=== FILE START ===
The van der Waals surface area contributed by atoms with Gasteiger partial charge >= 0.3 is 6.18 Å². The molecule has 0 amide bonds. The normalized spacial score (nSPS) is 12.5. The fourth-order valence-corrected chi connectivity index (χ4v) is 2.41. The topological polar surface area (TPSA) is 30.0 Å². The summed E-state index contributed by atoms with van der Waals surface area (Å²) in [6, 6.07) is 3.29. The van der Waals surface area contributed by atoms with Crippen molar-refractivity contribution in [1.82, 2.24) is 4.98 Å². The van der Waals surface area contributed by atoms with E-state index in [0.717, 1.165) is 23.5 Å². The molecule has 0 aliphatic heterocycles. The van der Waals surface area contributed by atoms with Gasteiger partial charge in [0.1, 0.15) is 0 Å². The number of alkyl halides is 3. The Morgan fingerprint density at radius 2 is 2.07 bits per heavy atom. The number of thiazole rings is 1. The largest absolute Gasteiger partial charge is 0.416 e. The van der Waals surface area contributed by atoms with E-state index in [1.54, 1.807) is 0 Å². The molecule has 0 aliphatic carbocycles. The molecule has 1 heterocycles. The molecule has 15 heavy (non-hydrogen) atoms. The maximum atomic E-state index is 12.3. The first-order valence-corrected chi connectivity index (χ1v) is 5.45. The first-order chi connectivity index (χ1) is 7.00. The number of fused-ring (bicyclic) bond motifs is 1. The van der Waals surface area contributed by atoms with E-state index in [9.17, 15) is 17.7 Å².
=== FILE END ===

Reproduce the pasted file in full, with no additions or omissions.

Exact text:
The van der Waals surface area contributed by atoms with Gasteiger partial charge >= 0.3 is 6.18 Å². The molecule has 0 amide bonds. The normalized spacial score (nSPS) is 12.5. The fourth-order valence-corrected chi connectivity index (χ4v) is 2.41. The topological polar surface area (TPSA) is 30.0 Å². The summed E-state index contributed by atoms with van der Waals surface area (Å²) in [6, 6.07) is 3.29. The van der Waals surface area contributed by atoms with Crippen molar-refractivity contribution in [1.82, 2.24) is 4.98 Å². The van der Waals surface area contributed by atoms with E-state index in [0.717, 1.165) is 23.5 Å². The molecule has 0 aliphatic heterocycles. The van der Waals surface area contributed by atoms with Gasteiger partial charge in [0.1, 0.15) is 0 Å². The number of alkyl halides is 3. The Morgan fingerprint density at radius 2 is 2.07 bits per heavy atom. The number of thiazole rings is 1. The largest absolute Gasteiger partial charge is 0.416 e. The van der Waals surface area contributed by atoms with E-state index in [1.54, 1.807) is 0 Å². The molecule has 0 aliphatic carbocycles. The molecule has 1 heterocycles. The molecule has 15 heavy (non-hydrogen) atoms. The maximum atomic E-state index is 12.3. The first-order valence-corrected chi connectivity index (χ1v) is 5.45. The first-order chi connectivity index (χ1) is 7.00. The number of fused-ring (bicyclic) bond motifs is 1. The van der Waals surface area contributed by atoms with E-state index in [9.17, 15) is 17.7 Å².